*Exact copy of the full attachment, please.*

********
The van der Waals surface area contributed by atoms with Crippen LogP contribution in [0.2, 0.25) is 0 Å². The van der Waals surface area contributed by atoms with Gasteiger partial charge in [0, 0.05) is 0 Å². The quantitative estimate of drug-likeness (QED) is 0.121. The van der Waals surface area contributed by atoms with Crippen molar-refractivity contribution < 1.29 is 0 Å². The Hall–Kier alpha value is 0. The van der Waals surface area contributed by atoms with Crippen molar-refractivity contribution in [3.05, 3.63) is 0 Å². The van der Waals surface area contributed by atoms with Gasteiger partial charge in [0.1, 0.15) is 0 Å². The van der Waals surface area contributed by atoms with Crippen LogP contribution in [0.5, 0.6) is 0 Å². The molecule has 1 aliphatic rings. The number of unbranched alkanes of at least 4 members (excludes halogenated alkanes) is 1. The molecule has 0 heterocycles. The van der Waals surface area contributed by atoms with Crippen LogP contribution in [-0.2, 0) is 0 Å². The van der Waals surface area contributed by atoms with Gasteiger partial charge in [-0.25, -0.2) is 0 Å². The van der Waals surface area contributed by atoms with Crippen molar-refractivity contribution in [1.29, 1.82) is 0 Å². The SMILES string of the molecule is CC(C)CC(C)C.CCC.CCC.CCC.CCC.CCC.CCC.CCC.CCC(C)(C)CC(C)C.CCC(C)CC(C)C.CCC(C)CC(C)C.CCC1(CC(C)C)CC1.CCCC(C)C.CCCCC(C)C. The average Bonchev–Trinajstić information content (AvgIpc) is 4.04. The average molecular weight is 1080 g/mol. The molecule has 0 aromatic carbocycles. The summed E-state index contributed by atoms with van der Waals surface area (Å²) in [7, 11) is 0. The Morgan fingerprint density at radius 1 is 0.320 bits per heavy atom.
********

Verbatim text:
The van der Waals surface area contributed by atoms with Crippen LogP contribution in [0.2, 0.25) is 0 Å². The van der Waals surface area contributed by atoms with Gasteiger partial charge in [0, 0.05) is 0 Å². The quantitative estimate of drug-likeness (QED) is 0.121. The van der Waals surface area contributed by atoms with Crippen molar-refractivity contribution < 1.29 is 0 Å². The Hall–Kier alpha value is 0. The van der Waals surface area contributed by atoms with Crippen molar-refractivity contribution in [3.05, 3.63) is 0 Å². The van der Waals surface area contributed by atoms with Gasteiger partial charge in [0.1, 0.15) is 0 Å². The van der Waals surface area contributed by atoms with Crippen LogP contribution in [0.5, 0.6) is 0 Å². The molecule has 1 aliphatic rings. The number of unbranched alkanes of at least 4 members (excludes halogenated alkanes) is 1. The molecule has 0 heterocycles. The van der Waals surface area contributed by atoms with Crippen LogP contribution in [-0.2, 0) is 0 Å². The van der Waals surface area contributed by atoms with Gasteiger partial charge in [-0.25, -0.2) is 0 Å². The van der Waals surface area contributed by atoms with Crippen molar-refractivity contribution in [1.29, 1.82) is 0 Å². The SMILES string of the molecule is CC(C)CC(C)C.CCC.CCC.CCC.CCC.CCC.CCC.CCC.CCC(C)(C)CC(C)C.CCC(C)CC(C)C.CCC(C)CC(C)C.CCC1(CC(C)C)CC1.CCCC(C)C.CCCCC(C)C. The average Bonchev–Trinajstić information content (AvgIpc) is 4.04. The average molecular weight is 1080 g/mol. The molecule has 0 aromatic carbocycles. The summed E-state index contributed by atoms with van der Waals surface area (Å²) in [7, 11) is 0. The Morgan fingerprint density at radius 1 is 0.320 bits per heavy atom.